“The VOID allows the guest to step into the world of their favorite stories and become an active participant in Star Wars or Ghostbusters,” two experiences which are currently available, says Sean Griffin, head of business development for the entertainment experience.

Its arrival at Mall of America represents its ninth location worldwide. Known officially as “Entertainment Centers,” existing sites are in high-traffic venues: Madame Tussauds in New York City, Downtown Disney in Anaheim, Calif., the Palazzo Hotel in Las Vegas and the City Walk in Dubai, U.A.E. A new Entertainment Center recently opened at West Edmonton Mall in Edmonton, Alberta, Canada.

Additional centers are planned for Atlanta, Austin, Dallas and Washington, D.C.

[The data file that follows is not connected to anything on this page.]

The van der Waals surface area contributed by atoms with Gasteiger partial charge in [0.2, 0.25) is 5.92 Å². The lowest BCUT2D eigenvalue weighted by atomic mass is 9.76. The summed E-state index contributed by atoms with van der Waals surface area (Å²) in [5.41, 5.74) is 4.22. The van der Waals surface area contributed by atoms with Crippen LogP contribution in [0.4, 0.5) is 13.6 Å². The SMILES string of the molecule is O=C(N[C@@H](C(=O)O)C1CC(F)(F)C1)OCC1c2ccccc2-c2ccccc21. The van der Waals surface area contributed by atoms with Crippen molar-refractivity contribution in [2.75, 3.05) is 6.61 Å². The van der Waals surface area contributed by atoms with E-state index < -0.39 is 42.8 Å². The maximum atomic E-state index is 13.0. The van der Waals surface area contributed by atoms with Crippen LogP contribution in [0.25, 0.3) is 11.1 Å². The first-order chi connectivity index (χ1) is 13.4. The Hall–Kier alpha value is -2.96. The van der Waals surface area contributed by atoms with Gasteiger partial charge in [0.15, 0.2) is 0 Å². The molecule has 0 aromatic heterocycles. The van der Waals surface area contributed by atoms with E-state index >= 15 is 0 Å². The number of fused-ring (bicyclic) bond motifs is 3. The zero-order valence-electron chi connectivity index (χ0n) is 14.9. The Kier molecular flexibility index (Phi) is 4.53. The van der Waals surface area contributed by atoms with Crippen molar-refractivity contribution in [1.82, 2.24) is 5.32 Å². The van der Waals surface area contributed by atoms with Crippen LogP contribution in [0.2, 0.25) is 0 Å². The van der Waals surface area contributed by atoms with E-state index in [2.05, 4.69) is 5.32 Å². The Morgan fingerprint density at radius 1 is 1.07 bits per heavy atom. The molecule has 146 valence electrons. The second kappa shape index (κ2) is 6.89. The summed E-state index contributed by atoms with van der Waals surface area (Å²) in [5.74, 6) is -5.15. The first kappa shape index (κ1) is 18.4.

Participants wear a high-tech headset and other gear, transforming the physical space into an alternate visual reality that offers astounding sights and interactive effects, like what happens when a target get hits by a proton blaster.

Creating this magical world of make believe is the result of the most advanced versions of VR technology. While the high-tech aspect is the most obvious, the VOID’s total environment is a virtual world superimposed over a set of physical props. Sophisticated equipment replicates sound, wind and moisture. Guests can touch a “rock” and feel its slippery dampness or hear the roar of a Star Wars fighter overhead. The effects take the experience out of the 3D world and into 4D.

Since the VOID went to market in June 2016, Ghostbusters, Star Wars and Nicodemus (a haunted house experience) have made up the offerings, with more under development.